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Wednesday, December 7, 2022
HomeWorldVatican renews disputed deal with China on appointment of bishops

Vatican renews disputed deal with China on appointment of bishops

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The Vatican confirmed on Saturday (22) the renewal of the disputed agreement with China around the appointment of bishops of the Catholic Church in the Asian country. This is the second time that the agreement, which remains provisional, has been extended for another two years – the pact was established in 2018.

Before, bishops and priests relied solely on the endorsement of the so-called Chinese Catholic Patriotic Association, which ultimately answers to Chinese authorities, not the pope.

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The deal was an attempt to ease a long-standing division on the Chinese mainland between an underground flock loyal to the Vatican and the official, state-backed church. For the first time since the 1950s, both sides recognized the pope as the supreme leader of the Catholic Church.

Critics such as Cardinal Joseph Zen, 90, a former archbishop of Hong Kong, denounce the move as a betrayal of Beijing. He faces trial over his use of a charity on behalf of pro-democracy protesters, and many accuse the Vatican of not doing enough to defend him.

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The pact with China is centered on cooperation for the appointment of bishops in the country, giving Pope Francis the final decision. Only six new religious leaders have been appointed since the deal was signed, which critics say is proof the deal is not producing the desired effects.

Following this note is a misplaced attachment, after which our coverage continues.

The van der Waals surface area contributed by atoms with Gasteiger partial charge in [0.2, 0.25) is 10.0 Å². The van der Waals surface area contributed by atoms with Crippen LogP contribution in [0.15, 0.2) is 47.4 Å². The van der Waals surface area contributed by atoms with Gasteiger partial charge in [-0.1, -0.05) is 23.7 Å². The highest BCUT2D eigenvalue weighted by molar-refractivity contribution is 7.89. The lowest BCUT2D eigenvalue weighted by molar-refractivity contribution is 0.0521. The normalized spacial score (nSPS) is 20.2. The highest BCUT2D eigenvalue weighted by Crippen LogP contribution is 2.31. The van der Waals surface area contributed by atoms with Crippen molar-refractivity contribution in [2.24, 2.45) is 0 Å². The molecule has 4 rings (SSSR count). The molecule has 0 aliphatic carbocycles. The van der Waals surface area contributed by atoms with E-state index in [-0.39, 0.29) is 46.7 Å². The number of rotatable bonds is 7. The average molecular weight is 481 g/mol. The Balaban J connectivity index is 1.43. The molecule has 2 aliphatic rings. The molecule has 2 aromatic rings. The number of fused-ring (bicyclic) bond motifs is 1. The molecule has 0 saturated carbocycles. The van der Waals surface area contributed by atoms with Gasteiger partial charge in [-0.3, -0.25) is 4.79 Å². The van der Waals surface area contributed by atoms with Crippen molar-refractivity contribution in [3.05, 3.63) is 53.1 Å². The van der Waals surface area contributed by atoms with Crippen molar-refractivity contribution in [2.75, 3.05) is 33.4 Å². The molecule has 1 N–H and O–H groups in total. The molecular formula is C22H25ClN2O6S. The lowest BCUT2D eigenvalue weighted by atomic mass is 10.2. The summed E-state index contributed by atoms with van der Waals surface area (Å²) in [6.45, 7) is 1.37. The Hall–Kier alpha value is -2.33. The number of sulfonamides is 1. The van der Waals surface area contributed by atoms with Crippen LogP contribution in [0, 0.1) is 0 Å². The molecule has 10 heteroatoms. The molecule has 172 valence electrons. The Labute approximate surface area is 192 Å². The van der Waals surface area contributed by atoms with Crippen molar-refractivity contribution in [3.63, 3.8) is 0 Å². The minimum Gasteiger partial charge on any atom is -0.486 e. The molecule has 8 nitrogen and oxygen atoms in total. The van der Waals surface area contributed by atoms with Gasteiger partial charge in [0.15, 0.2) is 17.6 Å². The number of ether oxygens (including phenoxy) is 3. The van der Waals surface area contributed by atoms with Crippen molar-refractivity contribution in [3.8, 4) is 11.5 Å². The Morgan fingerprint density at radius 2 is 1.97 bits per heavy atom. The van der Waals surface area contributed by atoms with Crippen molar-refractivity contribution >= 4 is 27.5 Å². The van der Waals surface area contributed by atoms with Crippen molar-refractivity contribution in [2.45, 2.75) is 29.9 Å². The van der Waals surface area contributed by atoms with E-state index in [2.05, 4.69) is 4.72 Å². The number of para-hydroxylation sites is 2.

They also denounce the growing restrictions on religious freedoms for Christians and other minorities in the Asian country. In an interview with the Reuters news agency in July, Francis acknowledged that the agreement “walks slowly”, but defended the position that the Catholic Church needs to take a long-term view in China and that an imperfect dialogue is better than not having it. no dialogue.

The pontiff compared opponents to those who criticized Popes John 22 and Paul 6 in the 1960s and 1970s over often uncomfortable agreements with communist countries in Eastern Europe to keep the church alive during World War II and limit the persecution of Christians there. .

The Vatican insists that the deal with China only involves the structure of the church in the country and that it is not a gateway to full diplomatic relations, which would mean that Catholic leaders would have to cut ties with Taiwan, an island that Beijing considers it a rebellious province.

The renewal of the agreement comes as the Chinese Communist Party meets at the congress held every five years, the most important political agenda in the Asian nation. This time, the event is approving amendments that consolidate leader Xi Jinping’s control over the acronym.

Last month, the Vatican tried to arrange a meeting between Xi, 69, and Pope Francis, 85, when both leaders were in Kazakhstan, but China declined.

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Nina
Nina
I have worked as a journalist for over 8 years. I have written for many different news outlets, including the New York Times, Wall Street Journal and CNN. I have also published my own book on the history of the world. I am currently a freelance writer and editor, and I am always looking for new opportunities to write and edit interesting content.

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